Forget the fastest sail boat; next year's America's Cup could come down to who has the fastest computer.
The boats competing on the San Francisco Bay next year will be kitted out from bow to stern with high-tech gear, including sensors that measure variables like wind speed and the amount of stress on their hulls, and a server that analyzes the data and sends instructions to the crew.
High tech has long played a role in the America's Cup, but this year its impact could be more decisive than ever. That's because of the high-performance catamarans selected for use in the race, which are designed for speed rather than stability, and because the course covers only a small area of the bay.
"It's a monumental shift in terms of how we do things. Not only are the boats faster, but the course is more restricted so you're maneuvering almost every minute," said Asim Khan, the New Zealander in charge of IT for Oracle Team USA.
Preliminary events in the cup are already underway. Teams have been racing smaller, 45-foot catamarans to help them get a feel for the boats. The contest starts properly next summer, when they race the giant 72-foot craft known as AC72s.
It's hard to appreciate the scale of the AC72s without standing next to one. The main sail, known as the wing sail, is a towering 131 feet tall, or roughly 10 stories high, and each hull is as long as two city buses parked end to end.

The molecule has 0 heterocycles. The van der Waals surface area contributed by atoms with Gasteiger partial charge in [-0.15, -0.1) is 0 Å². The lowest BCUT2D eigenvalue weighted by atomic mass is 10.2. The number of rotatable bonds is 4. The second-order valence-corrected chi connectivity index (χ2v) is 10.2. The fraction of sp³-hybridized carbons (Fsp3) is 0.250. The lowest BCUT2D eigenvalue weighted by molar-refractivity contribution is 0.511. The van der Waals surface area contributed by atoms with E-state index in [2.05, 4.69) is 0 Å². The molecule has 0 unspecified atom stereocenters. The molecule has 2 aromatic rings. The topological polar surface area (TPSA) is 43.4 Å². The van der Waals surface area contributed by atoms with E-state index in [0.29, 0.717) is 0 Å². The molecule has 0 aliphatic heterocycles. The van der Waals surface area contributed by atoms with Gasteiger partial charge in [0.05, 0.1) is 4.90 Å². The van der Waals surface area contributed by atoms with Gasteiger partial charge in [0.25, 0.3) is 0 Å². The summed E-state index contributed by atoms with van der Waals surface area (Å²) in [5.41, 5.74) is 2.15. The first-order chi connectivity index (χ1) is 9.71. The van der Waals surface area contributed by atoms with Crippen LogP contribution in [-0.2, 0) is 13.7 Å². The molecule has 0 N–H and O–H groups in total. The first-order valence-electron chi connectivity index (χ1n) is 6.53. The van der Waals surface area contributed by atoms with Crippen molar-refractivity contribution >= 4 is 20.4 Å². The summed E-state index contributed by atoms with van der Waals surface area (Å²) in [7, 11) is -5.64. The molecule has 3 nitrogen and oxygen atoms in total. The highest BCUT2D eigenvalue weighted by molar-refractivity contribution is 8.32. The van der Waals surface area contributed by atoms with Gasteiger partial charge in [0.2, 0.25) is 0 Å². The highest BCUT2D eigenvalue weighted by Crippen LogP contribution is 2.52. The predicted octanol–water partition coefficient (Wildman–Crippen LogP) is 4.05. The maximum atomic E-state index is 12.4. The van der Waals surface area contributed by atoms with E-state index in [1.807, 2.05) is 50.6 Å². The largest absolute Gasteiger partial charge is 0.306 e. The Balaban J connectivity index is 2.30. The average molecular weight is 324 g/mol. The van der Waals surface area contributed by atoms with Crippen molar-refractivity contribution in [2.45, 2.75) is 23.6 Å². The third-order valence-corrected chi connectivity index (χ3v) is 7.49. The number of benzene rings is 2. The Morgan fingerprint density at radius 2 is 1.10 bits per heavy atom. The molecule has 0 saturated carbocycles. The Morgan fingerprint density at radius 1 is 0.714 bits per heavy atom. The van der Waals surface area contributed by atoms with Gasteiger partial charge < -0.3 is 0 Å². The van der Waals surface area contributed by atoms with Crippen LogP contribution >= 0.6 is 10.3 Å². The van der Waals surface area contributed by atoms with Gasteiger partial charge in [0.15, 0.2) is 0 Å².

The boats have a top speed of close to 40 knots, and the onboard computer helps the crew make split second decisions to maximize their speed and, hopefully, to prevent avoid their boat from capsizing or breaking apart under the strain. Video of the AC45s in practice have shown how easily they can flip over.
Oracle's boat has hundreds of sensors embedded throughout its hulls, in the underwater fins and up the length of the mast. They're connected by wire to a server in a waterproof box in one of the hulls. The server uses a single wireless access point to distribute data to computerized "wrist watches" and other devices worn by the crew. The others teams in the race are expected to employ a similar set-up.
The computer tells the crews the optimal moment to tack or jibe, or when to trim the sails to increase their speed. It does this by looking at measurements including the "bend, twist and rake" of the mast, which helps it to calculate the "true" wind from the apparent wind experienced on the moving boat.